- James McCann was placed on the 10-day IL due to back spasms. The injury is not too severe, and the Mets are hopeful it will just be a minimal stint. New York Mets also placed Tomas Nido on the 10-day IL, retroactive to August 15. These injuries will give catching duties to Patrick Mazeika and former Baltimore backstop Chance Sisco. Quick note, Mazeika shows a little pop with a decent walk rate and a 120 wRC+ in 42 Minor League games.
- On Tuesday, the New York Yankees activated Gary Sánchez from the COVID-19 IL. Rob Brantley was optioned to Scranton/Wilkes-Barre (Triple-A East). Currently, it’s been a 50/50 split with Kyle Higashioka, which is likely to ease Sánchez back into an everyday role.
- Washington Nationals turned catching duties to Riley Adams for the majority of the week. He repaid the decision by going 7-for-15 with three extra-base hits and four RBI. He could be intriguing in deeper leagues or NL-only formats as his wRC+ sits at a 168 since the start of August.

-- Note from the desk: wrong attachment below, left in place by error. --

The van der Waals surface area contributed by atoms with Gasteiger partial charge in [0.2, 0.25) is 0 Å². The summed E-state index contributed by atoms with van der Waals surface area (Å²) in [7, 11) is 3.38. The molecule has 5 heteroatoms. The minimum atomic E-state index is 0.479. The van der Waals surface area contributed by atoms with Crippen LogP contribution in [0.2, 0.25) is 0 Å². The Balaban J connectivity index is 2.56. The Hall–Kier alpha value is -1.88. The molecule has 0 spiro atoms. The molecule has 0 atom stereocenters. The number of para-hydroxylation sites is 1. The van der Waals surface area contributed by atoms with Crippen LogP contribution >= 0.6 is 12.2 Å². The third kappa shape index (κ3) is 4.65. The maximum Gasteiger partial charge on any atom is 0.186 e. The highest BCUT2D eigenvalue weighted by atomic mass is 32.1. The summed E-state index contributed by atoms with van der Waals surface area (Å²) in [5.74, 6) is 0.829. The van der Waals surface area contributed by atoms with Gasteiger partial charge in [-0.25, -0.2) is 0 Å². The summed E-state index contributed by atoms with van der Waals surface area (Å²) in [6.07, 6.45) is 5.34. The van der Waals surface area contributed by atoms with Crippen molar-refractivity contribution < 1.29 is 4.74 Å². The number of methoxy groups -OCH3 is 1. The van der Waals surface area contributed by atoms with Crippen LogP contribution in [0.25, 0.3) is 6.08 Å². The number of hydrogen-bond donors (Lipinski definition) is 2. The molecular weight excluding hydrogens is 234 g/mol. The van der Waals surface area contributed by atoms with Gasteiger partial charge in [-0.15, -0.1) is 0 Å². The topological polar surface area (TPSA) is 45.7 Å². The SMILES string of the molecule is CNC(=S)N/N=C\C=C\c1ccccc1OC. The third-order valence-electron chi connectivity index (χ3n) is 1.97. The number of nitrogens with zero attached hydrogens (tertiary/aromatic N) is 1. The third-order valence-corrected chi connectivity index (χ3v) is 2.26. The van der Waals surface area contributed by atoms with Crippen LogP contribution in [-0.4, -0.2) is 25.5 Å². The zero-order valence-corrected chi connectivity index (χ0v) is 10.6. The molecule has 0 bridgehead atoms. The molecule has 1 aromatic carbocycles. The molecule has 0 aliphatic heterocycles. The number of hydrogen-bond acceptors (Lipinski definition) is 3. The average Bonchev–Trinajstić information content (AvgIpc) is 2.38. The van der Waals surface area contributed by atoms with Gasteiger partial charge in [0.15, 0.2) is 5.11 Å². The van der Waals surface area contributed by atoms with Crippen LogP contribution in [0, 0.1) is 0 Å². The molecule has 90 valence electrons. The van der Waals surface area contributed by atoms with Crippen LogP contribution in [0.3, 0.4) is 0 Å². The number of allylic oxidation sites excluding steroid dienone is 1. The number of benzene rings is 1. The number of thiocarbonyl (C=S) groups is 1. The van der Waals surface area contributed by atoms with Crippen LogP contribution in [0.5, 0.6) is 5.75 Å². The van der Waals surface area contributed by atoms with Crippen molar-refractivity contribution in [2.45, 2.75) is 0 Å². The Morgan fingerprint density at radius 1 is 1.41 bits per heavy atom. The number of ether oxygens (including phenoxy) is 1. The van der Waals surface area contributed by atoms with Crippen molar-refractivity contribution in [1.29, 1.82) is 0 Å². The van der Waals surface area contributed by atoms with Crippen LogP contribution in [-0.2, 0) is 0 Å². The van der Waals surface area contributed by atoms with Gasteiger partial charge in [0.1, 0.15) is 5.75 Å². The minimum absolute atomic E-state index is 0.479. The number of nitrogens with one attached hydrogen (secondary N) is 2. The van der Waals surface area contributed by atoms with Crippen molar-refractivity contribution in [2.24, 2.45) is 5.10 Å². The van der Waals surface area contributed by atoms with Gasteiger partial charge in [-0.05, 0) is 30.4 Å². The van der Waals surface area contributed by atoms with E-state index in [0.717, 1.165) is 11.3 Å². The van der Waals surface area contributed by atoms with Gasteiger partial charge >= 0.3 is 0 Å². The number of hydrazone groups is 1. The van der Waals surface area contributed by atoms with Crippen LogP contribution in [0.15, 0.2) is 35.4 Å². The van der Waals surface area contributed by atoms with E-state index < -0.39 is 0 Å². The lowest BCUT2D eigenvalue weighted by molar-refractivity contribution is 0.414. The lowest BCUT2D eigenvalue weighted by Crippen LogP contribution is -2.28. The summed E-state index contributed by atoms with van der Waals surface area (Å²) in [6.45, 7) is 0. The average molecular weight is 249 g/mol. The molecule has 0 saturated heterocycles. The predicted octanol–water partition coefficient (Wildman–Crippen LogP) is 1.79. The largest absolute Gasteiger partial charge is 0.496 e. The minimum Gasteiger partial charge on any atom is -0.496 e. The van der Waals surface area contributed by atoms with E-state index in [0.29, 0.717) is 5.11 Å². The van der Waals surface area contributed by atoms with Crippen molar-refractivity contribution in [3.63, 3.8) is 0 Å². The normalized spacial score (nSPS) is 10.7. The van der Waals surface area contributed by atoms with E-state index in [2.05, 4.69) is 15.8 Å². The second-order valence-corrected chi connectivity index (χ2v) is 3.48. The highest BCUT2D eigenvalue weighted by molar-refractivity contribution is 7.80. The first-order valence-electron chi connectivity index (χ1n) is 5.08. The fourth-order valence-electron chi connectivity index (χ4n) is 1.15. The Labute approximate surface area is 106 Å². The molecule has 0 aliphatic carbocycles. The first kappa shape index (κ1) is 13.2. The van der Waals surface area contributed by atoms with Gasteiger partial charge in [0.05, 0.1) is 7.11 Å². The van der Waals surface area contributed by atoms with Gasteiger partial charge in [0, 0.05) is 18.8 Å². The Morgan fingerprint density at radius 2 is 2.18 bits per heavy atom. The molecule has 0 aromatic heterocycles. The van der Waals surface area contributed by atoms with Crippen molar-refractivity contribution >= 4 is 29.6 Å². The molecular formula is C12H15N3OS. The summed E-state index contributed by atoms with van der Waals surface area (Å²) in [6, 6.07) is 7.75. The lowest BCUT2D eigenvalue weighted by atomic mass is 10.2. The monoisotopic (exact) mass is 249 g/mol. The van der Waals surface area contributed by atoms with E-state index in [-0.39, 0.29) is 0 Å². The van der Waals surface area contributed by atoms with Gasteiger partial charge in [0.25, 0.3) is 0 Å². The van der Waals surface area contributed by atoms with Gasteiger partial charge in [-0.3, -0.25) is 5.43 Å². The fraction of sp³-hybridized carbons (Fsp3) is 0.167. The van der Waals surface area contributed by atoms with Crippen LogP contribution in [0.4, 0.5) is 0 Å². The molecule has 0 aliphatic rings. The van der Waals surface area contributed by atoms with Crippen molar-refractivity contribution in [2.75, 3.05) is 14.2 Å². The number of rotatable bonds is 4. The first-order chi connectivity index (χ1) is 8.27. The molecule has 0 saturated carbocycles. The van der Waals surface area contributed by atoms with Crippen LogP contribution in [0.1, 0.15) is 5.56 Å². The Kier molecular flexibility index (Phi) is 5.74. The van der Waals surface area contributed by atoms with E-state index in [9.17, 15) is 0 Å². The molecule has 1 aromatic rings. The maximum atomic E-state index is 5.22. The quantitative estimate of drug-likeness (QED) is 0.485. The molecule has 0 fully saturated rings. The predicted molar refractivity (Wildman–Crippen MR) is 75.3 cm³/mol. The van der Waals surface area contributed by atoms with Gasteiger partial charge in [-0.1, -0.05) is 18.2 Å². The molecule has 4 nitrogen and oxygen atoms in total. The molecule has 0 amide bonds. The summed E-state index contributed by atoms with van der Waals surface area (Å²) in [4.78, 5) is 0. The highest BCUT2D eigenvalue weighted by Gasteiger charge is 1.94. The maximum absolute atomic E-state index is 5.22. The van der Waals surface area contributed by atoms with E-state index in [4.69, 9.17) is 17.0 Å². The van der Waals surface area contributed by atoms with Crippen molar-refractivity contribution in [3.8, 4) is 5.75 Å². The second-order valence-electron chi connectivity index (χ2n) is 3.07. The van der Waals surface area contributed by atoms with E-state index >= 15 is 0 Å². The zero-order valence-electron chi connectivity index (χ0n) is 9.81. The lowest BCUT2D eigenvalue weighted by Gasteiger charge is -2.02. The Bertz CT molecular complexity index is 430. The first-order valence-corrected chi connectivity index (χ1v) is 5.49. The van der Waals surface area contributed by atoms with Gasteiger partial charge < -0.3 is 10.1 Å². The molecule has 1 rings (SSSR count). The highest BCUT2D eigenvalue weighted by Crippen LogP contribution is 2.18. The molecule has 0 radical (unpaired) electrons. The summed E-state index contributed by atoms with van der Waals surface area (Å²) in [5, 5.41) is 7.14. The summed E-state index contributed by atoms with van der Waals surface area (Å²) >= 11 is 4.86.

- STOLEN BASE ALERT! A reader reached out to me and asked about finding a catcher with stolen bases. So, as we advance, I will be recapping any catcher that swiped a base that week. Sadly, no catchers stole a base in Week 20.
Have more questions? “Catch” up with me on Twitter @davithius!
This Week’s Streamers
Well, that was a lot to go through. So now, let’s examine players who might provide added value for the upcoming week:
This week for streamers is a bit more complicated than most. We have Hurricane Henri wreaking havoc on the northeast, and some of the top options are injured or not available to start the week. In summation, we have to dive a little deeper than usual to find viable alternatives.